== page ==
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Developed over the last 10 years by the Newberry Library with the cooperation of the Chicago Historical Society, the monumental Encyclopedia of Chicago0 will be the definitive historical reference source on Chicago for years to come. Funding from the National Endowment for the Humanities, the John D and Catherine T. MacArthur Foundation, the City of Chicago, the state of Illinois, and three major Chicago corporations helped ensure a very reasonable price. Some 633 experts from across the U.S. wrote the more than 1,400 entries. The encyclopedia is enhanced with numerous photos, engravings, and maps. Entries treat such topics as Acting, ensemble; Agrarian movements; Annexation; Chicago Symphony Orchestra; Literary images of Chicago; Machine politics0 ; and much, much more. Besides encompassing Chicago history, ethnic groups, businesses, cultural institutions, sports, crime, architecture, religions, and other topics, the editors wanted to have the broadest geographic coverage. In addition to the 77 recognized Chicago neighborhoods, 298 suburban municipalities in the six surrounding counties in northern Illinois and two in northern Indiana are covered. Biographical entries of prominent Chicagoans are not included since these would duplicate information in such readily available sources as the American National Biography0 (Oxford, 1999) and Woman Building Chicago, 1790-19900 (Indiana Univ., 2001). Instead there is a "Biographical Dictionary" at the end of the book that lists 2,000 deceased Chicagoans with short entries noting birth, death, and occupation. There is also a separate "Dictionary of Leading Chicago Businesses, 1820-2000" that offers brief historical summaries for 236 for-profit companies. Important companies are also discussed in entries on significant industry sectors such as Clothing 0 and garment manufacturing, Department stores, Iron and steel, and Transportation0 . These entries are very detailed and give a complete history of each industry and its place in Chicago. The encyclopedia is set up in an A-Z0 format with three types of entries--broad essays of 1,000 to 4,000 words, midlevel entries of 200 to 1,000 words, and basic entries of 200 words. The broad essays give an overview and synthesize scholarship on a subject, while the basic entries focus on a specific event or institution and give brief information to identify what it is and why it is important. The midlevel entries are meant to fill in the gaps left by the broad essays and give more analysis than is found in the basic entries. All entries are signed and cross-referenced and list a bibliography of related books and articles for further reading. The work also features 21 long interpretative essays that reflect recent scholarship in urban history (for example, Racism, ethnicity, and white identity;0 Street life0 ); numerous sidebars that offer varying viewpoints on different topics; a time line of Chicago history; a list of Chicago mayors; historical population statistics for all municipalities; several inserts with color photos and maps; and a comprehensive 60-page index. Fifty-six maps cover topics such as blues clubs in Chicago, Chicago's Deep Tunnel system, Indian settlement patterns in 1830, street railways in 1890, and movie theaters in Chicago in 1926, 1937, and 2002. A notable feature of the volume is the 400 thumbnail maps that show where each municipality and neighborhood is located in the Chicagoland region. The scope of entries and their readability make the encyclopedia outstanding.\b \b0 All ideas, facts, people, and places are explained fully and in terms high-school and general readers can understand. This is a superb ready-reference work on Chicago, a good starting point for students doing research, and just a wonderful book to browse through. There is no other source that contains the breadth and depth of information found here. The Encyclopedia of Chicago0 is a must purchase for every academic, public, and school library in Illinois. Academic and large public libraries across the U.S. will want it as well. --Merle Jacob Copyright 2004 Booklist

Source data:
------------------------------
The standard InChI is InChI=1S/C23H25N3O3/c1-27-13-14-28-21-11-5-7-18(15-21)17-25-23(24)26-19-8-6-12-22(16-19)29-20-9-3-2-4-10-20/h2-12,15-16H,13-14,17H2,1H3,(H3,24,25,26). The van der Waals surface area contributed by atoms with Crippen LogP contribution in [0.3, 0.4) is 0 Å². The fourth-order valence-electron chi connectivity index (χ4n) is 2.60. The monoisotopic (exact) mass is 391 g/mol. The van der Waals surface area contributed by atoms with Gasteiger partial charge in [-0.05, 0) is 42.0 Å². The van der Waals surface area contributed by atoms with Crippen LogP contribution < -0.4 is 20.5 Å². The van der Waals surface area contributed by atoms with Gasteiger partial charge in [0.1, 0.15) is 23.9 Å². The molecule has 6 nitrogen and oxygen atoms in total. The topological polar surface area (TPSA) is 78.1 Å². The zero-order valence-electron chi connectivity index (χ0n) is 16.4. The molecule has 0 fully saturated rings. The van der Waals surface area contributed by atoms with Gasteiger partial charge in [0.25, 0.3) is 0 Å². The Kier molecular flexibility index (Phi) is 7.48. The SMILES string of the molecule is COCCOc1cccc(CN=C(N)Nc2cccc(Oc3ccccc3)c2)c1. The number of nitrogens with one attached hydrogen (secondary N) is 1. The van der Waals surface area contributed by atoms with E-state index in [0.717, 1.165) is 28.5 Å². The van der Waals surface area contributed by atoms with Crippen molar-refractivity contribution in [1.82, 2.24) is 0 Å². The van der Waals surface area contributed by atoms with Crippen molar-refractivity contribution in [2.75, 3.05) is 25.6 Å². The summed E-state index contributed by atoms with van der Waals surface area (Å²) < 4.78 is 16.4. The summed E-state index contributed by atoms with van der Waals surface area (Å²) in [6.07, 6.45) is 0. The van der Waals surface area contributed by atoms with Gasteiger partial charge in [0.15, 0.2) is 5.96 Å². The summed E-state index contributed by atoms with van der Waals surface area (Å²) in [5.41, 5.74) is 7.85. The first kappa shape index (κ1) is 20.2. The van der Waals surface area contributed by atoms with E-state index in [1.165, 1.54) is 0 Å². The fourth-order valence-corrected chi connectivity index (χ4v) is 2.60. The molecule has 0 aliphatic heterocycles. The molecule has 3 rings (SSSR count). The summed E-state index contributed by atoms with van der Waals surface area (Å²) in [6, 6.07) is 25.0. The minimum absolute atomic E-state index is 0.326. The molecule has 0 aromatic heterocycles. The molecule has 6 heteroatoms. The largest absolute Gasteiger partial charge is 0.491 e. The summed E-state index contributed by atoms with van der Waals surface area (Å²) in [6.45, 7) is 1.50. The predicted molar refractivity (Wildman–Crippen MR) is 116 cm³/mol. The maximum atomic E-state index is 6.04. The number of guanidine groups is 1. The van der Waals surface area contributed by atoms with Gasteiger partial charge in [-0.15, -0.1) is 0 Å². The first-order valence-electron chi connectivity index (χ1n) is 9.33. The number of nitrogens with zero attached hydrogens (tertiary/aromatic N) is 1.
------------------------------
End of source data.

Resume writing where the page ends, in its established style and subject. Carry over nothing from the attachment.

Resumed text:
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Funded by the National Endowment for the Humanities, the John D. and Catherine T. MacArthur Foundation, the City of Chicago, the State of Illinois, and several major Chicago corporations and guided by three editors and composed of some 1400 entries written by more than 600 contributors, this is one monumental reference work. Begun more than a decade ago under the auspices of the Newberry Library and the Chicago Historical Society, it is the most comprehensive one-volume history of Chicago ever published. Much like the city it celebrates, the architecture of this text is distinctive. Three types of alphabetically arranged entries are organized in a tiered reference system: broad essays ranging in length from 1000 to 4000 words, mid-level entries of some 200 to 1000 words; and basic entries of 200 words or fewer. The topics covered include the blues, iron and steel, literary images of Chicago, machine politics, pizza, skyscrapers, theater, and so much more. The built-in "Biographical Dictionary" pays tribute to some 2000 Chicagoans of the past in concise entries listing birth, death, and occupation. Other special features include 21 interpretive essays, among them "Creation of Chicago Sports," "Planning Chicago," and "Political Culture." Sidebars placed near related articles offer additional viewpoints, and a "Dictionary of Leading Chicago Businesses, 1820-2000" supplies capsule histories of more than 200 companies. The work even goes outside the city limits to include articles on the 298 towns in the six surrounding northern Illinois counties and two northwest Indiana counties just across the state line. Bottom Line Rich in scholarship and sparkling with photos, maps, and engravings, this is a treasure suitable for any reference collection.-Carolyn M. Mulac, Chicago P.L. (c) Copyright 2010. Library Journals LLC, a wholly owned subsidiary of Media Source, Inc. No redistribution permitted.